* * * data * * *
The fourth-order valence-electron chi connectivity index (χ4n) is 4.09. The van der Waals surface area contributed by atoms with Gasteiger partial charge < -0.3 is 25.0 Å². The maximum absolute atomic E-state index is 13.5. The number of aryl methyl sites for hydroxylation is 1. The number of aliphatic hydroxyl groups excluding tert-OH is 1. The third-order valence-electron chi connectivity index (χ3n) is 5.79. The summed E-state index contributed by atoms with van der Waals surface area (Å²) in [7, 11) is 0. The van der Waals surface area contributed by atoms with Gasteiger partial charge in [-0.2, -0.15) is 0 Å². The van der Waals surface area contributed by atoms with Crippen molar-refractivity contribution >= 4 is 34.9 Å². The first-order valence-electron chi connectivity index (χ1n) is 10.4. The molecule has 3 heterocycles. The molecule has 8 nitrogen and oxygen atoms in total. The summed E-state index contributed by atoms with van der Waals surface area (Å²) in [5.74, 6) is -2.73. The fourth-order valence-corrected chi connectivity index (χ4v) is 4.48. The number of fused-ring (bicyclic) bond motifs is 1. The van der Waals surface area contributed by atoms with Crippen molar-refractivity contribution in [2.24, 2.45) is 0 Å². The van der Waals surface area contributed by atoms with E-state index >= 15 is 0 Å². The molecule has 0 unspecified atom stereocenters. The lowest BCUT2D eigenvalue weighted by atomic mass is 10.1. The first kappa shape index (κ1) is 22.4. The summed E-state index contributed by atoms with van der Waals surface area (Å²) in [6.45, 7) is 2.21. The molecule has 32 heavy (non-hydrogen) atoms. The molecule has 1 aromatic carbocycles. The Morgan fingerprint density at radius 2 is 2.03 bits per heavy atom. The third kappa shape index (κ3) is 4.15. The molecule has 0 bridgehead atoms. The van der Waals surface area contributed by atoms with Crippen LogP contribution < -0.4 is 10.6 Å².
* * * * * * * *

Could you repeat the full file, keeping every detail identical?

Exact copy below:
The fourth-order valence-electron chi connectivity index (χ4n) is 4.09. The van der Waals surface area contributed by atoms with Gasteiger partial charge < -0.3 is 25.0 Å². The maximum absolute atomic E-state index is 13.5. The number of aryl methyl sites for hydroxylation is 1. The number of aliphatic hydroxyl groups excluding tert-OH is 1. The third-order valence-electron chi connectivity index (χ3n) is 5.79. The summed E-state index contributed by atoms with van der Waals surface area (Å²) in [7, 11) is 0. The van der Waals surface area contributed by atoms with Gasteiger partial charge in [-0.2, -0.15) is 0 Å². The van der Waals surface area contributed by atoms with Crippen molar-refractivity contribution >= 4 is 34.9 Å². The first-order valence-electron chi connectivity index (χ1n) is 10.4. The molecule has 3 heterocycles. The molecule has 8 nitrogen and oxygen atoms in total. The summed E-state index contributed by atoms with van der Waals surface area (Å²) in [5.74, 6) is -2.73. The fourth-order valence-corrected chi connectivity index (χ4v) is 4.48. The number of fused-ring (bicyclic) bond motifs is 1. The van der Waals surface area contributed by atoms with Crippen molar-refractivity contribution in [2.24, 2.45) is 0 Å². The van der Waals surface area contributed by atoms with E-state index >= 15 is 0 Å². The molecule has 0 unspecified atom stereocenters. The lowest BCUT2D eigenvalue weighted by atomic mass is 10.1. The first kappa shape index (κ1) is 22.4. The summed E-state index contributed by atoms with van der Waals surface area (Å²) in [6.45, 7) is 2.21. The molecule has 32 heavy (non-hydrogen) atoms. The molecule has 1 aromatic carbocycles. The Morgan fingerprint density at radius 2 is 2.03 bits per heavy atom. The third kappa shape index (κ3) is 4.15. The molecule has 0 bridgehead atoms. The van der Waals surface area contributed by atoms with Crippen LogP contribution < -0.4 is 10.6 Å².